To learn more about our experience with Kirkus Editorial, see our post here

 

Author Beware — Kirkus Reviews Editorial Service

We employed Kirkus Editorial, the editing wing of Kirkus Reviews Author Services, to edit our novella, To Thee is This World Given, in December 2014.

We chose Kirkus Editorial to edit To Thee is This World Given  both because of the reputation of the Kirkus brand and because we could not find any negative reviews from those who had used the service (to be honest, we did not find any reviews of Kirkus Editorial at all; we did, however, find reviews of Kirkus Reviews’ pay-for-review service for authors and micropresses from Alli and Michel Sauret— both discouraged others from using the service).

The idea that the Kirkus Editorial staff would provide oversight and trouble-shooting in the editorial process appealed to us. But in hindsight, we realize that assuming this would be the role they would play was our projection of the role we hoped they would play, rather than the role they advertised they would play. Reviewing their website in light of our experience, we concede that the only service they claim to provide is to job manuscripts out to an free-lance editors and collect the fees for the service.

Our first word to the wise — at no time in the editorial process with Kirkus Editorial are you allowed to know who is editing your manuscript or what their credentials are, nor are you allowed a new editor if you feel uncomfortable with the assigned editor’s abilities.

Our second word to the wise — Kirkus Editorial is part a family of services created by a company that does not give the customers of these services equal treatment and the same level of respect it gives others in the world of publishing.

Our third word to the wise — the “Big 5” is not an employer. An editor may have done work for particular houses and imprints that make up the “Big 5,” but if they have, they will likely say that they have worked for such-and-such house or imprint, not the amorphous “Big 5.”

Before we continue, we wanted to share some of the comments the editors at Kirkus made about To Thee is This World Given, to assure you that our account is not simply a case of sour grapes. The response we received was overwhelmingly positive:

“Impressive job”

“The descriptions are visceral and sensory”

“The dialog is generally outstanding”

“The characters are vivid and believable”

“The story’s pacing is excellent”

“The zombie element is handled with great skill”

“Brilliantly imagined and skillfully executed”

Our experience:

We opted to go with Kirkus Editorial’s three stage pro-package.

This package begins with “collaborative” editing. We assumed that this was their name for substantive line-editing, but this is not what we were provided. The manuscript received a very light edit, similar to what one expects from a beta reader. In fact, the editor did not catch anything more than our two betas did. And in the case of one of our betas, she caught substantially more than Kirkus Editorial’s editor did.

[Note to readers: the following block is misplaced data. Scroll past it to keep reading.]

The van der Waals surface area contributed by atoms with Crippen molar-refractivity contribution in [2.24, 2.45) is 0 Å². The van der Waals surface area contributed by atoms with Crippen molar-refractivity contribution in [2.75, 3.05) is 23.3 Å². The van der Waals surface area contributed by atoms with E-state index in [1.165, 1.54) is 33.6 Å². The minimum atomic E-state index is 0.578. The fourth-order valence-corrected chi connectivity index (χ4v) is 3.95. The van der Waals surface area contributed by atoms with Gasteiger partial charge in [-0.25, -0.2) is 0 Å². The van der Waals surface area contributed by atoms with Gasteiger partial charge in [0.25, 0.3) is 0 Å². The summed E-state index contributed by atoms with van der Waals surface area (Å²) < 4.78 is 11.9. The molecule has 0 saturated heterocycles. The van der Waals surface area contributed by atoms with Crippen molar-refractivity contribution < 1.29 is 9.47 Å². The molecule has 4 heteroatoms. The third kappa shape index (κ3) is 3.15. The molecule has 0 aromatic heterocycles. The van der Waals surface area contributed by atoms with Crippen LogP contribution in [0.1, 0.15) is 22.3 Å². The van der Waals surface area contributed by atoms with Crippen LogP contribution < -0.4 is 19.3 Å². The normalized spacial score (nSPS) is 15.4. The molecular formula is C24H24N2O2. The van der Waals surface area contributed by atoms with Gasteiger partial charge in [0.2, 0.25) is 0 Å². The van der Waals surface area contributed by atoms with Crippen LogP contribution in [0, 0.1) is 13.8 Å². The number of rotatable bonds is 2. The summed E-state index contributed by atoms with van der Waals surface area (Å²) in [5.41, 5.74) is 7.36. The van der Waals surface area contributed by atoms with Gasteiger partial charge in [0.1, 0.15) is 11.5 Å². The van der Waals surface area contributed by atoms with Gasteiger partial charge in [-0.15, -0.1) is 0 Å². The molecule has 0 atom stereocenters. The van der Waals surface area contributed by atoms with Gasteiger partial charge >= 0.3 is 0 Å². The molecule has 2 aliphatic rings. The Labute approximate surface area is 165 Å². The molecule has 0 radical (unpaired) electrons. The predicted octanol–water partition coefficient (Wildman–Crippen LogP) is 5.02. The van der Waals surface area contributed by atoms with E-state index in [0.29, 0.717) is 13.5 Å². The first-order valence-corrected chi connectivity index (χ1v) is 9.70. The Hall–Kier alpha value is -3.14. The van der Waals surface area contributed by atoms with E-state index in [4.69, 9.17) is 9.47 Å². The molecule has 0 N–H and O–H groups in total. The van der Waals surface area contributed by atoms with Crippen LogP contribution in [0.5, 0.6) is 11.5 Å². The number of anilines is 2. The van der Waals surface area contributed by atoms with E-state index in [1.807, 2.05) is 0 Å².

Particularly troubling was that the editor failed to catch a series of continuity errors that ran over 3-4 pages in the last chapter, nor did he catch point of view lapses that occurred throughout the story, including a lengthy lapse in chapter 2. We had specifically requested that the manuscript be read for this because To Thee is This World Given is written in third person objective, which is a very strict, difficult point of view to write in, making it easy to slip out of (there can be absolutely no “telling”).

Also troubling, the editor changed all of the “laids” to “lay.” By doing so, he was only exchanging one incorrect word for another. Both “laid” and “lay” are versions of “to put or place.” In all instances in question, the action being performed was reclining, so the correct word was “lie,” as in “lie back.” Admittedly, we had made the same mistake, but this was exactly why we had hired an outside editor.

[For a quick and easy reference guide on the proper usage of “lie” and “lay,” see our post here. ]

The 2nd phase of Kirkus Editorial’s pro-package is the copyediting phase. After making the changes from the first round of edits, you submit the updated text for copyeditng.

What one expects from copyediting is pretty straightforward — a manuscript returned with primarily mechanical mark-ups, i.e. punctuation, dropped/transposed/repeated words, grammar and usage errors etc. What was returned, however, was a very lightly edited manuscript with bizarre, highly questionable edits and very few true copyedits.

As with the first editor, the copyeditor did not know the proper usage of “lie” and “lay.” This editor changed the “lays” back to “laids,” thereby altering the tense, but not the action, of “putting,” in situations where the intended action was “reclining.”

Additionally, the copyeditor missed obvious mistakes, such as where the word “shadowing” was used were “shadows” was clearly intended (ex. “their shadowing ran ahead of them”). Yet while missing obvious errors, the editor made inexplicable changes, such as inserting dialog tags and filler words, changing active, “showing,” sentences into passive, “telling,” sentences, inserting sentences that popped a given section out of the 3rd person objective into the 3rd person subjective, and insisting on the incorrect usage of various words.